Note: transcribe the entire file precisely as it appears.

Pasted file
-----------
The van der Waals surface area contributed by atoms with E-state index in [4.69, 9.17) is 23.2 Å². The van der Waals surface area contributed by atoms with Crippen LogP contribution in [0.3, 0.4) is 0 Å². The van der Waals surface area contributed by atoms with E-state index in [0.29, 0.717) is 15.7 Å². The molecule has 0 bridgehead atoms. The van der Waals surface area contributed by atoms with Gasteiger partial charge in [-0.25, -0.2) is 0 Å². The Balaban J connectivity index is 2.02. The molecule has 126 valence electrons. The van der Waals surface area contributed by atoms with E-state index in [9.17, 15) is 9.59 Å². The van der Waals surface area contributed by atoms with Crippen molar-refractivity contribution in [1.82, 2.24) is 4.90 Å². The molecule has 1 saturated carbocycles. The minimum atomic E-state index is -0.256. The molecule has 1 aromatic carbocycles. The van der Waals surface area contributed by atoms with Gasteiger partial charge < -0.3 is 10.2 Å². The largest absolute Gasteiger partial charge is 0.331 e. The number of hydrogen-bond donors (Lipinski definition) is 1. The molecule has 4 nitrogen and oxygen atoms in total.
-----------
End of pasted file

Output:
The van der Waals surface area contributed by atoms with E-state index in [4.69, 9.17) is 23.2 Å². The van der Waals surface area contributed by atoms with Crippen LogP contribution in [0.3, 0.4) is 0 Å². The van der Waals surface area contributed by atoms with E-state index in [0.29, 0.717) is 15.7 Å². The molecule has 0 bridgehead atoms. The van der Waals surface area contributed by atoms with Gasteiger partial charge in [-0.25, -0.2) is 0 Å². The Balaban J connectivity index is 2.02. The molecule has 126 valence electrons. The van der Waals surface area contributed by atoms with E-state index in [9.17, 15) is 9.59 Å². The van der Waals surface area contributed by atoms with Crippen molar-refractivity contribution in [1.82, 2.24) is 4.90 Å². The molecule has 1 saturated carbocycles. The minimum atomic E-state index is -0.256. The molecule has 1 aromatic carbocycles. The van der Waals surface area contributed by atoms with Gasteiger partial charge < -0.3 is 10.2 Å². The largest absolute Gasteiger partial charge is 0.331 e. The number of hydrogen-bond donors (Lipinski definition) is 1. The molecule has 4 nitrogen and oxygen atoms in total.